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Diversity/Careers in Engineering & Information Technology



April/May 2010

Diversity/Careers April/May 2010 Issue

Women of color
Insurance IT
Aerospace & defense
Civil engineers
Fisher of CECOM
Black Engineer of the Year
MinneWIC conference

Veteran-owned suppliers
News & Views
NMBC gala
WBENC: ready to connect
Regional roundup
Supplier diversity

Diversity in action
News & Views

Ford Boston Scientific
National Radio Astronomy Observatory Rockwell Collins
Bonneville Power

On the Road

MinneWIC: first upper Midwest conference for women in computing

The Grace Hopper Regional Consortium brings together three associations to stage conferences across the country

Sun Microsystems’ Gilda Garreton, left, spoke on collaboration between designers.About 130 women in computing, from undergrads to seasoned professionals and faculty, came together at the University of Minnesota’s Minneapolis campus in February for the second conference of the Grace Hopper Regional Consortium. The consortium, made up of the Association for Computing Machinery Women’s Council (ACM-W), the Anita Borg Institute for Women and Technology (ABI), and the National Center for Women & IT (NCWIT), was formed this year to sponsor regional conferences across the country.

A very popular venue: IBM’s Steve Faas checks out resumes, hands out good advice.The conferences are modeled on the national Grace Hopper Celebration of Women in Computing, which will hold its tenth conference in October. The first three regionals for 2010 were in Illinois, Minnesota and Kentucky; several more will be held in the fall. The regional concept was developed by ACM-W in 2004, and a major grant from the National Science Foundation enabled the formation of the consortium and supports the 2010 conferences.

The two-day MinneWIC (Minnesota Women in Computing), like the other regional conferences, included a poster session, dinner, keynote address and two session tracks: research and social/ethical/cultural issues. Jessica Hodges, CS professor at Carnegie Mellon University, gave the keynote address on advances and careers in robotics; Jerri Barrett, ABI’s VP of marketing, led a session on the “impostor syndrome:” the all-too-common feeling among technical women that they don’t really belong in the field. Additional sessions brought together “birds of a feather:” students and pros from a variety of backgrounds who shared similar experiences as women in computing and technology.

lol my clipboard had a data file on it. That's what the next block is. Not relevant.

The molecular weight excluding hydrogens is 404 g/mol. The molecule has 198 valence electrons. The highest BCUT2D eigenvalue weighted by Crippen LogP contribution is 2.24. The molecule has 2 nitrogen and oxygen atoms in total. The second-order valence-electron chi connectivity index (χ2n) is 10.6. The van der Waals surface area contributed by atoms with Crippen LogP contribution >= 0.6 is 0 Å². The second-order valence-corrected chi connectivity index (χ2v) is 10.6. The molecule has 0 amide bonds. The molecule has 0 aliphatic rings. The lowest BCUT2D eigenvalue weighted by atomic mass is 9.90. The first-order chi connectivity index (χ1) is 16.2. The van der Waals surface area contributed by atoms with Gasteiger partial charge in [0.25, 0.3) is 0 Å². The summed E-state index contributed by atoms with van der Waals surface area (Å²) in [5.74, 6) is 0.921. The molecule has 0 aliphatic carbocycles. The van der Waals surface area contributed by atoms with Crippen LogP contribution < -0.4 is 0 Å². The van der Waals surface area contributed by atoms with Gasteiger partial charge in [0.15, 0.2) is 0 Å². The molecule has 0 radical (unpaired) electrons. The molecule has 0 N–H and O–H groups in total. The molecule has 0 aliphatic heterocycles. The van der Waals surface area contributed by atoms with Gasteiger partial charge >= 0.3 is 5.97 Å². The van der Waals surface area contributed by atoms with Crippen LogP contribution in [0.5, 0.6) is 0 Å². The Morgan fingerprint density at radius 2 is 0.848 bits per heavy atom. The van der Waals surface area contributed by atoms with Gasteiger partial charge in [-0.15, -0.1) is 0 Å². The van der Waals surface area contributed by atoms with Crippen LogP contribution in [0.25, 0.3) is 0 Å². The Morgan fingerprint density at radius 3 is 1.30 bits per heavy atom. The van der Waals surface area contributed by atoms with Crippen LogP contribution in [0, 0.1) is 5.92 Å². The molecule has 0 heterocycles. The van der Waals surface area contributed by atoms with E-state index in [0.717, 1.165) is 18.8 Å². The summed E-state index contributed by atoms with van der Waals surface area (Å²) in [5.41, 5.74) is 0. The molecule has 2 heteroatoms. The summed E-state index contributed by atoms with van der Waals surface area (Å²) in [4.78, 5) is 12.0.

A career and grad school panel includes, from left, Jessica Hodgins of CMU, Gilda Garreton of Sun Microsystems, Lara Rubbelke of Microsoft, Denise Morrow of Target and grad student Katie Panciera. Carleton College prof Amy Czizmar Dalal moderated.

The conference wound up with a lively career fair, where national and local companies set up tables and talked to attendees about internships and jobs. Attending companies included Accenture, BI Worldwide, IBM, Medtronic, PTC and Vital Images. Tech pros from Fingerhut, Sun Microsystems/Oracle, Target and Microsoft also participated as speakers, and worked individually with students to help them polish their resumes.

Lara Rubbelke of Microsoft, left, with conference co-chair Amy Czizmar Dalal.Students and faculty from more than a dozen Minnesota colleges and universities attended the conference and, since Diversity/Careers is an ABI media partner, so did editor in chief Kate Colborn. As at the national Grace Hopper conference, Colborn found that networking between sessions and at breakfast, lunch and dinner was an important part of the event.

As the conference came to a close, the husband of an attendee, also a technical pro, commented that the two days had been full of really useful career information. “I’ve been to lots of technical conferences, but these discussions were by far the most pragmatic,” he observed.

For more information, plus dates and locations for the fall conferences, check out


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